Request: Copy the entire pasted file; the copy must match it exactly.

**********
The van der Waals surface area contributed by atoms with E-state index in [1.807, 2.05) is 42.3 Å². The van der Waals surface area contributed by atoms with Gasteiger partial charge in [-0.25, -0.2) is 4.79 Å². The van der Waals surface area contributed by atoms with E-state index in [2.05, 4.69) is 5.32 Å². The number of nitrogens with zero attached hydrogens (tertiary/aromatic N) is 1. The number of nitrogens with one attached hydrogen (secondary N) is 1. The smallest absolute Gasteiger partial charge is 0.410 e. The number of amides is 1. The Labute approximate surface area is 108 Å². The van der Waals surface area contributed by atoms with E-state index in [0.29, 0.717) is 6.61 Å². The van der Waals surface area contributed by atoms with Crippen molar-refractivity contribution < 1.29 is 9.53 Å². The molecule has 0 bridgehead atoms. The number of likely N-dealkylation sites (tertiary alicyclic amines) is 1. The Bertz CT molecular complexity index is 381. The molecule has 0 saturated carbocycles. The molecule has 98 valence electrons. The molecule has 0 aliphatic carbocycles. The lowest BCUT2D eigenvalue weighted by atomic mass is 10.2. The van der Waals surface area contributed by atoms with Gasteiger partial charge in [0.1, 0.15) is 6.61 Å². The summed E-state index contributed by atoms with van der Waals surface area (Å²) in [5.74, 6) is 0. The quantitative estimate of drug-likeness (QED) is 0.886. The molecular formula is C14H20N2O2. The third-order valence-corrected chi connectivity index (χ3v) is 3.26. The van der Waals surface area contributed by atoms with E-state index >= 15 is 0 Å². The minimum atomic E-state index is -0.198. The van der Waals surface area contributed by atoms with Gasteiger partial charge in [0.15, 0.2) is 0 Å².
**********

The van der Waals surface area contributed by atoms with E-state index in [1.807, 2.05) is 42.3 Å². The van der Waals surface area contributed by atoms with Gasteiger partial charge in [-0.25, -0.2) is 4.79 Å². The van der Waals surface area contributed by atoms with E-state index in [2.05, 4.69) is 5.32 Å². The number of nitrogens with zero attached hydrogens (tertiary/aromatic N) is 1. The number of nitrogens with one attached hydrogen (secondary N) is 1. The smallest absolute Gasteiger partial charge is 0.410 e. The number of amides is 1. The Labute approximate surface area is 108 Å². The van der Waals surface area contributed by atoms with E-state index in [0.29, 0.717) is 6.61 Å². The van der Waals surface area contributed by atoms with Crippen molar-refractivity contribution < 1.29 is 9.53 Å². The molecule has 0 bridgehead atoms. The number of likely N-dealkylation sites (tertiary alicyclic amines) is 1. The Bertz CT molecular complexity index is 381. The molecule has 0 saturated carbocycles. The molecule has 98 valence electrons. The molecule has 0 aliphatic carbocycles. The lowest BCUT2D eigenvalue weighted by atomic mass is 10.2. The van der Waals surface area contributed by atoms with Gasteiger partial charge in [0.1, 0.15) is 6.61 Å². The summed E-state index contributed by atoms with van der Waals surface area (Å²) in [5.74, 6) is 0. The quantitative estimate of drug-likeness (QED) is 0.886. The molecular formula is C14H20N2O2. The third-order valence-corrected chi connectivity index (χ3v) is 3.26. The van der Waals surface area contributed by atoms with E-state index >= 15 is 0 Å². The minimum atomic E-state index is -0.198. The van der Waals surface area contributed by atoms with Gasteiger partial charge in [0.15, 0.2) is 0 Å².